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I'm new to keeping pigeons, and I have a pair of rollers I want to breed. I must admit I am totally lost. I have not found a good book on the subject of breeding.

The pair I bought are supposedly "proven," and have already mated and have had offspring before. I have them in my loft with my other 3 rollers. Should I get a breeder box and isolate them there?

If so, how long would I normally want to keep them isolated in a breeder box? Until she lays, after they mate, or after the eggs hatch?

I understand the point of isolating them, in that you want to control which 2 birds mate, but after they mate then what? Is there any point of keeping them confined after the hen lays?
 

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If they are a mated pair, can't you just give them a nest box without isolating them?
 

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I'm new to keeping pigeons, and I have a pair of rollers I want to breed. I must admit I am totally lost. I have not found a good book on the subject of breeding.

The pair I bought are supposedly "proven," and have already mated and have had offspring before. I have them in my loft with my other 3 rollers. Should I get a breeder box and isolate them there?

If so, how long would I normally want to keep them isolated in a breeder box? Until she lays, after they mate, or after the eggs hatch?

I understand the point of isolating them, in that you want to control which 2 birds mate, but after they mate then what? Is there any point of keeping them confined after the hen lays?
having nest boxes in the loft will give them the incentive they need to breed and lay and hatch, you supply the nest box, the nest bowl and material to build a nest and they will do the rest. If they are a proven pair they have already paired up, so no need to isolate them, unless the other birds cause trouble for the pair's babies. they will mate and make a nest and lay on their own time schedule. it takes a few weeks for new birds to settle in also.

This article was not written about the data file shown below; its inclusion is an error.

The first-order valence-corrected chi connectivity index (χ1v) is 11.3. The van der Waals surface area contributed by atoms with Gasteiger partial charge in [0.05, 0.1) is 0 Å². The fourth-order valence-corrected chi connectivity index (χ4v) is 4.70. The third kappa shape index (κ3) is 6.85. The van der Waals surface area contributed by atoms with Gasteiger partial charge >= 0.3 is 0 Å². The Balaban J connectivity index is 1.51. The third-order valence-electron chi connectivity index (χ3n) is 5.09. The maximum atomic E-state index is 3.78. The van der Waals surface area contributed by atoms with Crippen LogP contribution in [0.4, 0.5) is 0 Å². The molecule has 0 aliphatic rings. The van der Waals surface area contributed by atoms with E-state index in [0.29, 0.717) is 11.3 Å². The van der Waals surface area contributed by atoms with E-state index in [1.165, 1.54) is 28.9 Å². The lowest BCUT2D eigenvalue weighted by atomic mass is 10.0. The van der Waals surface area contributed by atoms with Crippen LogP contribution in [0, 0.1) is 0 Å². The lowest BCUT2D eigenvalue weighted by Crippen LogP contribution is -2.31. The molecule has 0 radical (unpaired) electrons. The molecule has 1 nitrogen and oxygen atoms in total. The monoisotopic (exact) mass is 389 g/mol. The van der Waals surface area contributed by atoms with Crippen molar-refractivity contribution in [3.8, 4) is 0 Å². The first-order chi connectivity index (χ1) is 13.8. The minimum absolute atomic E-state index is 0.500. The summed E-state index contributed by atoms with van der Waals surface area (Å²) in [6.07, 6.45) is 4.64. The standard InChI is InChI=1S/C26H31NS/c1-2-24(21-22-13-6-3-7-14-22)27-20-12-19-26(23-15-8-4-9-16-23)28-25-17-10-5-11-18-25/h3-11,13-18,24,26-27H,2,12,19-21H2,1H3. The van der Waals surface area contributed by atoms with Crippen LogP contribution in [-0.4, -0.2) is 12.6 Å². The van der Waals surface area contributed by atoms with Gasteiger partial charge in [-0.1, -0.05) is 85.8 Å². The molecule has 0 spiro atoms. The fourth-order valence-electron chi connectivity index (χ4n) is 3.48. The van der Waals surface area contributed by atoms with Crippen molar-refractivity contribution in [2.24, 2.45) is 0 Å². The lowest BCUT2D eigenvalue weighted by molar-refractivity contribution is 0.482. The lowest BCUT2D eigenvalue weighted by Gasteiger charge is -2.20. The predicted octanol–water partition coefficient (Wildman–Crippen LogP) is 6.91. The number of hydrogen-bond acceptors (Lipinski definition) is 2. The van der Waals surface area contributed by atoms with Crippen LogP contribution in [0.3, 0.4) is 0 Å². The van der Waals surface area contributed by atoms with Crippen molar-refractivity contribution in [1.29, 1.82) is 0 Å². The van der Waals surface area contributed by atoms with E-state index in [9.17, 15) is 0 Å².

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You can choose to do that, but most people who do this are the people who race homers or breed other birds for competition.

In the nest box you'll isolate them in, you'll want a bowl and nesting material of some sort for them to build the nest and lay in. It takes a while for them to settle in. Once they have laid their eggs, you can open up the box for them to go about the loft as they please. Keeping them in the nest box will help insure the babies are from that pair and no crossing has been going on.

This is if the nest boxes are big enough to house two birds, and if they are inside the loft. If the other three rolls are not old enough to mate or haven't showed any dominance to the pair, then I wouldn't worry about it. It's usually the more alpha birds that sneak in to mate with other hens.

As long as there are boxes and/or bowls in the loft for the birds to choose from, you won't need to lock them together, as they will choose their own space to nest.
 
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